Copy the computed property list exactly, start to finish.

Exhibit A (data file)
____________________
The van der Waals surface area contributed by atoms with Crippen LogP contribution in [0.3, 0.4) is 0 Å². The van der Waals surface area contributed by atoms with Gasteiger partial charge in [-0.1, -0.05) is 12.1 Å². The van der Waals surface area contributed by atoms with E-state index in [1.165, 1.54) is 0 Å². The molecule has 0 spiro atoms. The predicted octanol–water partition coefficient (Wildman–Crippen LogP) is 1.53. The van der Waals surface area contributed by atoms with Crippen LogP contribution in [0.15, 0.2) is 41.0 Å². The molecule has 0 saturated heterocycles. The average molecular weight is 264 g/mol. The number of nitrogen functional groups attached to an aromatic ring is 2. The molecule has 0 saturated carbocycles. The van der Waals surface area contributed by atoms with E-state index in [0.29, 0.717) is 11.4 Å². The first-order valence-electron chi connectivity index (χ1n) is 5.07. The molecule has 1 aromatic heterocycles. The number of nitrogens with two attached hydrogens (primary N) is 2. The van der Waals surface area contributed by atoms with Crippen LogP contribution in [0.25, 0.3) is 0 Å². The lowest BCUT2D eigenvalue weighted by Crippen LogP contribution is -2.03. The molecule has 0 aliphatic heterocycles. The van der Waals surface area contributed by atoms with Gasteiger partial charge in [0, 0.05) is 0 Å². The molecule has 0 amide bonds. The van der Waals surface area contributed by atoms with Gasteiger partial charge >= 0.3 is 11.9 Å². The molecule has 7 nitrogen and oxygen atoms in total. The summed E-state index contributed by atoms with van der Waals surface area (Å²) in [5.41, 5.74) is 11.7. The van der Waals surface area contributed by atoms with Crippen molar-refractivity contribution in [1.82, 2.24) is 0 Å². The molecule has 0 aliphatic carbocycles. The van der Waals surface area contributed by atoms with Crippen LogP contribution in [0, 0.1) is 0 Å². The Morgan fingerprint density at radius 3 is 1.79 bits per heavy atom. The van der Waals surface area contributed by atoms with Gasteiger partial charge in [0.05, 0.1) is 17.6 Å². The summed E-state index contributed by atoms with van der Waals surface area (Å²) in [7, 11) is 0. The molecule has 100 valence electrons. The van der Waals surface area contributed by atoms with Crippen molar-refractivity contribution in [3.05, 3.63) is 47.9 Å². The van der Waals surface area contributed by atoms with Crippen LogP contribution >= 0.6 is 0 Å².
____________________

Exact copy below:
The van der Waals surface area contributed by atoms with Crippen LogP contribution in [0.3, 0.4) is 0 Å². The van der Waals surface area contributed by atoms with Gasteiger partial charge in [-0.1, -0.05) is 12.1 Å². The van der Waals surface area contributed by atoms with E-state index in [1.165, 1.54) is 0 Å². The molecule has 0 spiro atoms. The predicted octanol–water partition coefficient (Wildman–Crippen LogP) is 1.53. The van der Waals surface area contributed by atoms with Crippen LogP contribution in [0.15, 0.2) is 41.0 Å². The molecule has 0 saturated heterocycles. The average molecular weight is 264 g/mol. The number of nitrogen functional groups attached to an aromatic ring is 2. The molecule has 0 saturated carbocycles. The van der Waals surface area contributed by atoms with E-state index in [0.29, 0.717) is 11.4 Å². The first-order valence-electron chi connectivity index (χ1n) is 5.07. The molecule has 1 aromatic heterocycles. The number of nitrogens with two attached hydrogens (primary N) is 2. The van der Waals surface area contributed by atoms with Crippen LogP contribution in [0.25, 0.3) is 0 Å². The lowest BCUT2D eigenvalue weighted by Crippen LogP contribution is -2.03. The molecule has 0 aliphatic heterocycles. The van der Waals surface area contributed by atoms with Gasteiger partial charge in [0, 0.05) is 0 Å². The molecule has 0 amide bonds. The van der Waals surface area contributed by atoms with Gasteiger partial charge >= 0.3 is 11.9 Å². The molecule has 7 nitrogen and oxygen atoms in total. The summed E-state index contributed by atoms with van der Waals surface area (Å²) in [5.41, 5.74) is 11.7. The van der Waals surface area contributed by atoms with Crippen molar-refractivity contribution in [1.82, 2.24) is 0 Å². The molecule has 0 aliphatic carbocycles. The van der Waals surface area contributed by atoms with Crippen LogP contribution in [0, 0.1) is 0 Å². The Morgan fingerprint density at radius 3 is 1.79 bits per heavy atom. The van der Waals surface area contributed by atoms with Gasteiger partial charge in [0.05, 0.1) is 17.6 Å². The summed E-state index contributed by atoms with van der Waals surface area (Å²) in [7, 11) is 0. The molecule has 100 valence electrons. The van der Waals surface area contributed by atoms with Crippen molar-refractivity contribution in [3.05, 3.63) is 47.9 Å². The van der Waals surface area contributed by atoms with Crippen LogP contribution >= 0.6 is 0 Å².